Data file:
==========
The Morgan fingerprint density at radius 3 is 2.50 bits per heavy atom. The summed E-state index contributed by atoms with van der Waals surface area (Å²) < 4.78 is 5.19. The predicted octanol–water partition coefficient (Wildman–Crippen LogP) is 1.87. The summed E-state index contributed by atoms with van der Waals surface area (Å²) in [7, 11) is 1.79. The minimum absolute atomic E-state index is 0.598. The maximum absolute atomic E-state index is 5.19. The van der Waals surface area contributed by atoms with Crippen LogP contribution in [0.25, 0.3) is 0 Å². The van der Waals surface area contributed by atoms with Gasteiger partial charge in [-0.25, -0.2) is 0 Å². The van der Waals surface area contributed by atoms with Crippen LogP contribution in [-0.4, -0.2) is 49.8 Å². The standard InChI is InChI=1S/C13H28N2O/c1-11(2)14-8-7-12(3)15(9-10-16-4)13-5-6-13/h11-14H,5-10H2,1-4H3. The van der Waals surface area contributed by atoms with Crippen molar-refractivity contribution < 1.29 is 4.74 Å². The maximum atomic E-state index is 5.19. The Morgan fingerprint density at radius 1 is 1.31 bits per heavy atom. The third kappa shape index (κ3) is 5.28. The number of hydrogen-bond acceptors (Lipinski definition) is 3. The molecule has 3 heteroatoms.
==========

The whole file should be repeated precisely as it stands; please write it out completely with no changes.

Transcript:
The Morgan fingerprint density at radius 3 is 2.50 bits per heavy atom. The summed E-state index contributed by atoms with van der Waals surface area (Å²) < 4.78 is 5.19. The predicted octanol–water partition coefficient (Wildman–Crippen LogP) is 1.87. The summed E-state index contributed by atoms with van der Waals surface area (Å²) in [7, 11) is 1.79. The minimum absolute atomic E-state index is 0.598. The maximum absolute atomic E-state index is 5.19. The van der Waals surface area contributed by atoms with Crippen LogP contribution in [0.25, 0.3) is 0 Å². The van der Waals surface area contributed by atoms with Gasteiger partial charge in [-0.25, -0.2) is 0 Å². The van der Waals surface area contributed by atoms with Crippen LogP contribution in [-0.4, -0.2) is 49.8 Å². The standard InChI is InChI=1S/C13H28N2O/c1-11(2)14-8-7-12(3)15(9-10-16-4)13-5-6-13/h11-14H,5-10H2,1-4H3. The van der Waals surface area contributed by atoms with Crippen molar-refractivity contribution < 1.29 is 4.74 Å². The maximum atomic E-state index is 5.19. The Morgan fingerprint density at radius 1 is 1.31 bits per heavy atom. The third kappa shape index (κ3) is 5.28. The number of hydrogen-bond acceptors (Lipinski definition) is 3. The molecule has 3 heteroatoms.